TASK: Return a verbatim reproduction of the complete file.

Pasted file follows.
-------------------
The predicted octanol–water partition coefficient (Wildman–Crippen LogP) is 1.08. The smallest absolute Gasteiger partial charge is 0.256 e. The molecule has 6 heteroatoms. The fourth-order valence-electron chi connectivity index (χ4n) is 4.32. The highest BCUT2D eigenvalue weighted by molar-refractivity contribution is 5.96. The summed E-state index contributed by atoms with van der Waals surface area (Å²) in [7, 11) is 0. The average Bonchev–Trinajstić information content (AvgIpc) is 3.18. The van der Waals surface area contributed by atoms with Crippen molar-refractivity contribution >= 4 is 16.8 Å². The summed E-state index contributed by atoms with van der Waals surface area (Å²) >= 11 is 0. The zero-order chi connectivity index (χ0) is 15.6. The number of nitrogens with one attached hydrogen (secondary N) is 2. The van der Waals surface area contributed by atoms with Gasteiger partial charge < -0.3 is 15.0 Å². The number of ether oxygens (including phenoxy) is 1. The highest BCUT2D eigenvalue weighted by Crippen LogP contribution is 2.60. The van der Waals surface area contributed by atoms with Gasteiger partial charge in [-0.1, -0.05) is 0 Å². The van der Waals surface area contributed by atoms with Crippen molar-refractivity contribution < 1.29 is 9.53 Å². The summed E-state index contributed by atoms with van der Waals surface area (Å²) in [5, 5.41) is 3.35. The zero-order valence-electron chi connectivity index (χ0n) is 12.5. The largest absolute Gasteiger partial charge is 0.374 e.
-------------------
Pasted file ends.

The predicted octanol–water partition coefficient (Wildman–Crippen LogP) is 1.08. The smallest absolute Gasteiger partial charge is 0.256 e. The molecule has 6 heteroatoms. The fourth-order valence-electron chi connectivity index (χ4n) is 4.32. The highest BCUT2D eigenvalue weighted by molar-refractivity contribution is 5.96. The summed E-state index contributed by atoms with van der Waals surface area (Å²) in [7, 11) is 0. The average Bonchev–Trinajstić information content (AvgIpc) is 3.18. The van der Waals surface area contributed by atoms with Crippen molar-refractivity contribution >= 4 is 16.8 Å². The summed E-state index contributed by atoms with van der Waals surface area (Å²) >= 11 is 0. The zero-order chi connectivity index (χ0) is 15.6. The number of nitrogens with one attached hydrogen (secondary N) is 2. The van der Waals surface area contributed by atoms with Gasteiger partial charge < -0.3 is 15.0 Å². The number of ether oxygens (including phenoxy) is 1. The highest BCUT2D eigenvalue weighted by Crippen LogP contribution is 2.60. The van der Waals surface area contributed by atoms with Gasteiger partial charge in [-0.1, -0.05) is 0 Å². The van der Waals surface area contributed by atoms with Crippen molar-refractivity contribution < 1.29 is 9.53 Å². The summed E-state index contributed by atoms with van der Waals surface area (Å²) in [5, 5.41) is 3.35. The zero-order valence-electron chi connectivity index (χ0n) is 12.5. The largest absolute Gasteiger partial charge is 0.374 e.